Kucinich is great at introducing lagislation, but awful at getting it passed. In fact, the last time a bill he authored became law was in 1998, when his bill to "make available to the Ukrainian Museum and Archives the USIA television program 'Window on America'" became Public Law No. 105-373 . Important stuff!

Thursday, August 16, 2007

Sci-Fi Religions Vs. Fantasy Religions

After watching an interview with an Israeli scientologist, where the interviewer mocked the idea of aliens coming to Earth 75 million years ago, I came to the conclusion there isn't really much difference between the mainstream religions and UFO religions. Of course the idea of aliens creating humanity is ridiculous, but are the mainstream creation myths any more believable?

The main difference between the more accepted religions and religions like Scientology is the literary genre of their origin stories. The myths of the bible, ancient European mythologies and Eastern religions all use the magic of fantasy fiction. Pillars of fire, virgin births, monsters and rain dances can easily be placed in the same section of the library as Harry Potter and Lord of the Rings. UFO religions, on the other hand, use Science Fiction to explain how we got to where we are. What's wrong with that?

This doesn't mean that every sect and cult should be accepted as a legitimate religion. I only referred here to one aspect of the matter. There are so many other aspects, such as how the religion treats its believers and whether or not it puts them in harm's way (e.g. making them commit suicide or preventing them from taking vital medication). I don't know enough about Scientology to judge whether it should be accepted as legitimate.

Monday, August 13, 2007

Alberto Gonzales, Time to Join Carl Rove

Deputy White House Chief of Staff Carl Rove announced his resignation today. The question is whether he really will stop being a central figure in the drafting of policy. He's been secretive as it is, and now if he continues in an unofficial position he'll be even more secretive. It is said that he has been less influential since the Republican losses in 2006 and now he isn't working for any presidential candidate, so hopefully it is indeed the end of the Rove era.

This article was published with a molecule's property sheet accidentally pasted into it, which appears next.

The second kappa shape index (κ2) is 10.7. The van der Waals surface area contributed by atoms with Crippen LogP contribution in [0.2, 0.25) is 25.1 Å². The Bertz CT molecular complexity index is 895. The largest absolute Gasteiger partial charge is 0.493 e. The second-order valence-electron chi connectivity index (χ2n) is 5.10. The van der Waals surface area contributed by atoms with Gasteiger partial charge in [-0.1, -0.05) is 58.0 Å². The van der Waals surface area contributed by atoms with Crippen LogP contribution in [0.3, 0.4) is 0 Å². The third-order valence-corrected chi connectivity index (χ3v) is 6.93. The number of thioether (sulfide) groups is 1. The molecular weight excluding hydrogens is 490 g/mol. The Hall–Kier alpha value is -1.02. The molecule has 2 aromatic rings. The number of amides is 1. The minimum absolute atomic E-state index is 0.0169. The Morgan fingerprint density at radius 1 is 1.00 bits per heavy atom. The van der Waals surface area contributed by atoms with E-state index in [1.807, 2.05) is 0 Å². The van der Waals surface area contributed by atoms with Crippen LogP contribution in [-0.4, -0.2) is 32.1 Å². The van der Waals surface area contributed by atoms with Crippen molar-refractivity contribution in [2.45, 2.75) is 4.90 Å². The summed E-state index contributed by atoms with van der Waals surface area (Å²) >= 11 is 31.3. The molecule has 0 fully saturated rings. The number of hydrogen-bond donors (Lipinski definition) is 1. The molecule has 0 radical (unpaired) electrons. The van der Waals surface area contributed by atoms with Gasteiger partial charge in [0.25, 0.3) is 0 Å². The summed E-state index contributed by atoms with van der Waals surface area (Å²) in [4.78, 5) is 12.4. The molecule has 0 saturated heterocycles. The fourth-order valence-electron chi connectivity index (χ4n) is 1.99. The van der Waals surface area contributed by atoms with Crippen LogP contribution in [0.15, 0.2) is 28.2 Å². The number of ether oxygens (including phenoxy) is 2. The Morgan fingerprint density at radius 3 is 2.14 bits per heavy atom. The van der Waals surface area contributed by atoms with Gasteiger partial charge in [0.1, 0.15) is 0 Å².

Now, on to the next Loyal Bushie who should leave the administration - Alberto Gonzales. The Attorney General won't resign and Bush won't fire him. Congress should impeach him. The sooner the better. The guy has lied to Congress, pushed illegal wiretapping and fired qualified US attorneys for political reasons. Those are only the impeachable offenses we know about. There are probably more.

Oh, and a note to President Bush: when Gonzales finally leaves office, don't nominate Harriet Miers as his replacement.

Sunday, August 12, 2007

Wasting My Time

I've always been a slacker, a master of the fine art of procrastination. I've done quite a bit of not much during my lifetime - and by that I'm trying to poetically say I have wasted hundreds of hours just doing nothing important, not that not much has become of me. Despite all my ineffectively used days I'm quite a successful guy, with impressive achievements under my belt. But I digress.

I am procrastinating as we speak (or, rather, as I write this post). I have one last paper to write, which shouldn't take me that long, and after that I have to get to work on my thesis. To work on my thesis I have to go to far away archives for whole days, something to which I'm not looking forward. My thesis is very interesting, but I don't enjoy the idea of spending my days in squalid archives (and no, I'm not misusing the word squalid - archive-keeping is one thing Israel isn't very good at). So I don't have much incentive to get the little paper done to make room for the thesis.